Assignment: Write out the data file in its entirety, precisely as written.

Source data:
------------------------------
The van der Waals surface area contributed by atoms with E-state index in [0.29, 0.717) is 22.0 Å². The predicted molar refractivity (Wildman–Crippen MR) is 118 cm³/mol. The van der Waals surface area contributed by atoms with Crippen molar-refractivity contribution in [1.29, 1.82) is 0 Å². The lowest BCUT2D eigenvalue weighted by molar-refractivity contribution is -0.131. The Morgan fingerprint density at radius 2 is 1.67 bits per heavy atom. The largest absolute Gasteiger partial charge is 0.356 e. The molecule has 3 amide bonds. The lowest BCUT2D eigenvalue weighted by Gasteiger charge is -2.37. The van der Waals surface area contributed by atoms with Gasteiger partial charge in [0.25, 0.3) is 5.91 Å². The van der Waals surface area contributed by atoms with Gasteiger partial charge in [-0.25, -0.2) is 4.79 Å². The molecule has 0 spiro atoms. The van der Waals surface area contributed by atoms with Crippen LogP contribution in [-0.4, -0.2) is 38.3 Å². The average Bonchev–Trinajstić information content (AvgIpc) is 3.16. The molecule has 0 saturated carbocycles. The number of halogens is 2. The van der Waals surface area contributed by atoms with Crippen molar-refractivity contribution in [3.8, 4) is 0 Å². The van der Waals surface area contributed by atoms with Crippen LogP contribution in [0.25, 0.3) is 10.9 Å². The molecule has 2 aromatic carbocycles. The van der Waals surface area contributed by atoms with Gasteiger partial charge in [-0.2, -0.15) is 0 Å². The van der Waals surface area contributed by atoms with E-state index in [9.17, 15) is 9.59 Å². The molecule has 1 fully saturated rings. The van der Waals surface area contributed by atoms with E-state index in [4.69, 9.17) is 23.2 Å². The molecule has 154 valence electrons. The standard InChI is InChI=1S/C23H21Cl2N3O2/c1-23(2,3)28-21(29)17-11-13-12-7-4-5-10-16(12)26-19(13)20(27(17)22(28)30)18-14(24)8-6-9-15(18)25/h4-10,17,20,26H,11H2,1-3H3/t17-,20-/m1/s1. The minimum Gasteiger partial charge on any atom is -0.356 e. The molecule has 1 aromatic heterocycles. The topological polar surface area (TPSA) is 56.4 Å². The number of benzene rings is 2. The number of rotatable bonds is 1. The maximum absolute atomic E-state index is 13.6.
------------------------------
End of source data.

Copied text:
The van der Waals surface area contributed by atoms with E-state index in [0.29, 0.717) is 22.0 Å². The predicted molar refractivity (Wildman–Crippen MR) is 118 cm³/mol. The van der Waals surface area contributed by atoms with Crippen molar-refractivity contribution in [1.29, 1.82) is 0 Å². The lowest BCUT2D eigenvalue weighted by molar-refractivity contribution is -0.131. The Morgan fingerprint density at radius 2 is 1.67 bits per heavy atom. The largest absolute Gasteiger partial charge is 0.356 e. The molecule has 3 amide bonds. The lowest BCUT2D eigenvalue weighted by Gasteiger charge is -2.37. The van der Waals surface area contributed by atoms with Gasteiger partial charge in [0.25, 0.3) is 5.91 Å². The van der Waals surface area contributed by atoms with Gasteiger partial charge in [-0.25, -0.2) is 4.79 Å². The molecule has 0 spiro atoms. The van der Waals surface area contributed by atoms with Crippen LogP contribution in [-0.4, -0.2) is 38.3 Å². The average Bonchev–Trinajstić information content (AvgIpc) is 3.16. The molecule has 0 saturated carbocycles. The number of halogens is 2. The van der Waals surface area contributed by atoms with Crippen molar-refractivity contribution in [3.8, 4) is 0 Å². The van der Waals surface area contributed by atoms with Crippen LogP contribution in [0.25, 0.3) is 10.9 Å². The molecule has 2 aromatic carbocycles. The van der Waals surface area contributed by atoms with Gasteiger partial charge in [-0.2, -0.15) is 0 Å². The van der Waals surface area contributed by atoms with E-state index in [9.17, 15) is 9.59 Å². The molecule has 1 fully saturated rings. The van der Waals surface area contributed by atoms with E-state index in [4.69, 9.17) is 23.2 Å². The molecule has 154 valence electrons. The standard InChI is InChI=1S/C23H21Cl2N3O2/c1-23(2,3)28-21(29)17-11-13-12-7-4-5-10-16(12)26-19(13)20(27(17)22(28)30)18-14(24)8-6-9-15(18)25/h4-10,17,20,26H,11H2,1-3H3/t17-,20-/m1/s1. The minimum Gasteiger partial charge on any atom is -0.356 e. The molecule has 1 aromatic heterocycles. The topological polar surface area (TPSA) is 56.4 Å². The number of benzene rings is 2. The number of rotatable bonds is 1. The maximum absolute atomic E-state index is 13.6.